High schools use televisions on the football sideline to immediately review game video

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FINDLAY, Ohio (WTVG) - If you caught a high school varsity football game in-person over the last two seasons, you might be wondering why some schools now have a television on the sideline about the same size some of you may have at home.

They are not streaming movies during water breaks, but watching what they just did on the field.

"You're trying to find a way to get as many people to view," Findlay head coach Mark Ritzler said. "It feels like a theater there. If I had an ability to raise that second step up and then our other players standing behind."

Each play on the field is its own clip in the software making it easier for the coaching staff to select the play or plays they want to quickly review.

"I don't think people really like understand like what we're doing," Findlay wide receiver Ben Ireland said. "I think people are just like seeing if we are looking at highlights or anything."

Gone are the days for the Trojans of seeing the old game tape for the first time Saturday mornings. Now it happens immediately.

They can correct mistakes through this glorified DVR system.

"(I use the screen for review) with my blocking especially to how I approach it, or how I run my routes or if I am jogging it or I'm going hard," Ireland said.

The coaches will always tell you that the video does not lie.

"I remember last year, it was one of those games where we were just throwing the ball around on both sides of the ball," Findlay wide receiver Parker Fetterman said. "As a (defensive back), we were getting beat up the middle so when we sat down and we watched it we understood what we needed to do, what steps we needed to take."

Starting in 2015, prep football teams had the option of using tablets on the sideline but that makes it tough for an audience of 22 or more eyeballs to see the screen at the same time.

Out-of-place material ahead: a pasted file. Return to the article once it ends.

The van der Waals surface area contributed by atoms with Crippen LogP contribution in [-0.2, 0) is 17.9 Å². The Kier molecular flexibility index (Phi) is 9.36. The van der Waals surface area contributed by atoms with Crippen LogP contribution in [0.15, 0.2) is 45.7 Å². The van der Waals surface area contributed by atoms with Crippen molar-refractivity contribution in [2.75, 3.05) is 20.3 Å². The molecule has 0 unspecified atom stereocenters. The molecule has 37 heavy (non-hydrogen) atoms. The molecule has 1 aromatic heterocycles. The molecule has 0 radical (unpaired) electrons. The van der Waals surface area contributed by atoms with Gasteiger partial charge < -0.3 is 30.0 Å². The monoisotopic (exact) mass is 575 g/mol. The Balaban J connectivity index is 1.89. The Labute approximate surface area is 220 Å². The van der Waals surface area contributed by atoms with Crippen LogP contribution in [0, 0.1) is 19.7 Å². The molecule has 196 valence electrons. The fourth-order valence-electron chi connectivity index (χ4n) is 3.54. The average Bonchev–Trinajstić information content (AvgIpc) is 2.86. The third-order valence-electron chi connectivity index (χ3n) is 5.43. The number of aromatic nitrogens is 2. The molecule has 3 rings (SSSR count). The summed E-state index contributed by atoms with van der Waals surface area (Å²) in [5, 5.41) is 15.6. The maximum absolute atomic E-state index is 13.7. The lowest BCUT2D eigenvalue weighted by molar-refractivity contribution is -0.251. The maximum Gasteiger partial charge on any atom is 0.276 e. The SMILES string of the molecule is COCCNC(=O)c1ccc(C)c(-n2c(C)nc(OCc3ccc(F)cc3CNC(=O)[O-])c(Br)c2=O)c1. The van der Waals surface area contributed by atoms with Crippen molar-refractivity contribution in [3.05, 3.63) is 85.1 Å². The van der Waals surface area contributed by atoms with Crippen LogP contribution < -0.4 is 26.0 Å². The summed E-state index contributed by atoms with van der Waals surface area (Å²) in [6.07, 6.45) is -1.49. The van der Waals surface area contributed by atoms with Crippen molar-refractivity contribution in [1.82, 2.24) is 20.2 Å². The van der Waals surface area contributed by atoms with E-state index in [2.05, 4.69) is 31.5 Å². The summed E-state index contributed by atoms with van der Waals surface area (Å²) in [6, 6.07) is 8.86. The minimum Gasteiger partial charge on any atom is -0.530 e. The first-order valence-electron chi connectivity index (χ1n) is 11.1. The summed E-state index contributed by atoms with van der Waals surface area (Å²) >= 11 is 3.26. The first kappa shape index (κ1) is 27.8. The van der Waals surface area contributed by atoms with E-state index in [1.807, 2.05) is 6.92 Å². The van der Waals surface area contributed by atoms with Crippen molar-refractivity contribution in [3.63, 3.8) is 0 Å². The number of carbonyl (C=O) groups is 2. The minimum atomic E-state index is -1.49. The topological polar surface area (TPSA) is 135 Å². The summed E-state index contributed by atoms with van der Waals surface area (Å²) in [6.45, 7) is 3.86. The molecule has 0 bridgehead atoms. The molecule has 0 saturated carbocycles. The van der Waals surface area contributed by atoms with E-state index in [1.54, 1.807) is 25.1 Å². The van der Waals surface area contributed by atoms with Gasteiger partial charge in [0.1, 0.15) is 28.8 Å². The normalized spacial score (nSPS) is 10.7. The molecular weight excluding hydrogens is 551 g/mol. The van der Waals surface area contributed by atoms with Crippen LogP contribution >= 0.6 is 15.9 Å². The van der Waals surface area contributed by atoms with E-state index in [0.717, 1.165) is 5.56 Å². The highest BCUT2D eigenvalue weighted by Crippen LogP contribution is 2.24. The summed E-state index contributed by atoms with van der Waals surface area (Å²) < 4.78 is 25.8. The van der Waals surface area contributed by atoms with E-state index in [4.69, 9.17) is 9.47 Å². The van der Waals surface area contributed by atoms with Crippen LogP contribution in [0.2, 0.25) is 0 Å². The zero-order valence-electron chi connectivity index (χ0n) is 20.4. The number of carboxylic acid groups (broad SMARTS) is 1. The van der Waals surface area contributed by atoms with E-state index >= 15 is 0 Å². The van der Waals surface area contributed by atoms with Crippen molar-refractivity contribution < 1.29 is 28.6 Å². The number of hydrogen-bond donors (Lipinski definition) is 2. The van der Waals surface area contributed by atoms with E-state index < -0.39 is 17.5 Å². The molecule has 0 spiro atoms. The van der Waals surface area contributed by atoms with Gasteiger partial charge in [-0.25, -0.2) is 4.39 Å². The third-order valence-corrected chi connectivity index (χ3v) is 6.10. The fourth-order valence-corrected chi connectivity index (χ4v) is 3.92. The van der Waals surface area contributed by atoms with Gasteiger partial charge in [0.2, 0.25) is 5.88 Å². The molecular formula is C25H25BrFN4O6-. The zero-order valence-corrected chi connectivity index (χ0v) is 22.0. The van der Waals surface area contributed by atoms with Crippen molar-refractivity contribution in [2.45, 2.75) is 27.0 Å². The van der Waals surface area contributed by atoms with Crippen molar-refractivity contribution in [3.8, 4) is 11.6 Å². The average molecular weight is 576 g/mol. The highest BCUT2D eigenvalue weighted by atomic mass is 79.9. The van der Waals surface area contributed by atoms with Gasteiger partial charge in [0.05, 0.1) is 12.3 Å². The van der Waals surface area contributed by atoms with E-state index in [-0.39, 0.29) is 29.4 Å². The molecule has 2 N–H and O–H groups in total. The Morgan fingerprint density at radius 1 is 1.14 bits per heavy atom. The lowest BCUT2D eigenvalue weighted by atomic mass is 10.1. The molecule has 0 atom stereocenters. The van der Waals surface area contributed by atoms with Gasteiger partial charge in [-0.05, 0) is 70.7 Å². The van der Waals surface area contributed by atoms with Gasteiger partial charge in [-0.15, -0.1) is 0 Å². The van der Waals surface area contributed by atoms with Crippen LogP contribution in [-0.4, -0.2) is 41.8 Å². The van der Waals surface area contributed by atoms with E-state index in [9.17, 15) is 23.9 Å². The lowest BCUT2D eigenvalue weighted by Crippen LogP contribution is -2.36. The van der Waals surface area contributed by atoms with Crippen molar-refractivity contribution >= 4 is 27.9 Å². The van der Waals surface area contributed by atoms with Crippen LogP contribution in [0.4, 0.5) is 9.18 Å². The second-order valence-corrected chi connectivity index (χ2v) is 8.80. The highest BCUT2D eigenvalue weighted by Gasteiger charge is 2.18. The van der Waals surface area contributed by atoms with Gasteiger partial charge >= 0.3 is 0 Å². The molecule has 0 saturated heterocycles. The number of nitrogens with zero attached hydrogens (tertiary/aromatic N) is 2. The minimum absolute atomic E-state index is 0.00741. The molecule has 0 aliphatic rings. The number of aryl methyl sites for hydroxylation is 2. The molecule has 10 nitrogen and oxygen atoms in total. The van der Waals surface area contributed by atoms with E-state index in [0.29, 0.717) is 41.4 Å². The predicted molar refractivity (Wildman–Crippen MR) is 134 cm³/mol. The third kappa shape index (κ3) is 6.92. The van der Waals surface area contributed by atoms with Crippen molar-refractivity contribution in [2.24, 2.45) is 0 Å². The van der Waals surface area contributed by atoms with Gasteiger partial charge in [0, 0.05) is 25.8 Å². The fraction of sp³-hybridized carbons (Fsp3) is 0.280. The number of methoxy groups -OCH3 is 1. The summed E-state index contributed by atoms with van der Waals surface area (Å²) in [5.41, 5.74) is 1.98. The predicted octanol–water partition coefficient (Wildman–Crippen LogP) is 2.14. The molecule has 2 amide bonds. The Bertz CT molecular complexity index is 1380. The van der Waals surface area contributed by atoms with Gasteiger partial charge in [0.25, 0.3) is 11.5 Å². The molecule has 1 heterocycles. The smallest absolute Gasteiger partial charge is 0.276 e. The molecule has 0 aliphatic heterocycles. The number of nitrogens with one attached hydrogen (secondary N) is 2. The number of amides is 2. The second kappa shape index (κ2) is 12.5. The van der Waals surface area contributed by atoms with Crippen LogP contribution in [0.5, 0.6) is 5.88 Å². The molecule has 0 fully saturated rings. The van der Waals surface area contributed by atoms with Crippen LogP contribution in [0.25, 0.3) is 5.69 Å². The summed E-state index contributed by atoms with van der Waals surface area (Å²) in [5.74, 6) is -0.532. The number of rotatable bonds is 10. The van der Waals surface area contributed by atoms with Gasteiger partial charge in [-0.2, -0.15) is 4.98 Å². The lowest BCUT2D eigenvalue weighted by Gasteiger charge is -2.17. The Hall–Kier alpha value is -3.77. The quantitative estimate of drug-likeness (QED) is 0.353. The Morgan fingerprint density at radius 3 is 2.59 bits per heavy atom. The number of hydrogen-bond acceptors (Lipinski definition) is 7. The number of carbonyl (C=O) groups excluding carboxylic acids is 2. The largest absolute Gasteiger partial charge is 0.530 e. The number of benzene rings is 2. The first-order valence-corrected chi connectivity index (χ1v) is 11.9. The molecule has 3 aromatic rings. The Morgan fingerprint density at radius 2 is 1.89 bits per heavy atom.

This video review on the sideline is not allowed in the college game but it is in the NFL with plenty of sponsored tablets.

"You become dependent upon it," Ritzler said. "If there is a game that for whatever reason the system is not working or one of the camera is not working you feel a little bit lost, you feel a little bit blinded when you don't have that there at your finger tips to be able to use in-between series."

Findlay is not the only high school using this system. There is an annual subscription fee in the thousands of dollars depending on the tier of service the school buys. For that reason, not many small schools use this on the sideline today.

Findlay's pricing tier includes a video app players may use on their devices and Ritzler says the investment is worth the price.

"It keeps us from watching a ton of film at practice," Ritzler said. "It keeps us .. I'm trying to get the most value out of their time. They've got a lot of school work they've got to do, they need to have rest, they've got other things going on in their lives.

"So this software and everything it just allows them to better use their time and take advantage. You know they're all on their phones and everything so let's give them something that's worthwhile being on for."



 
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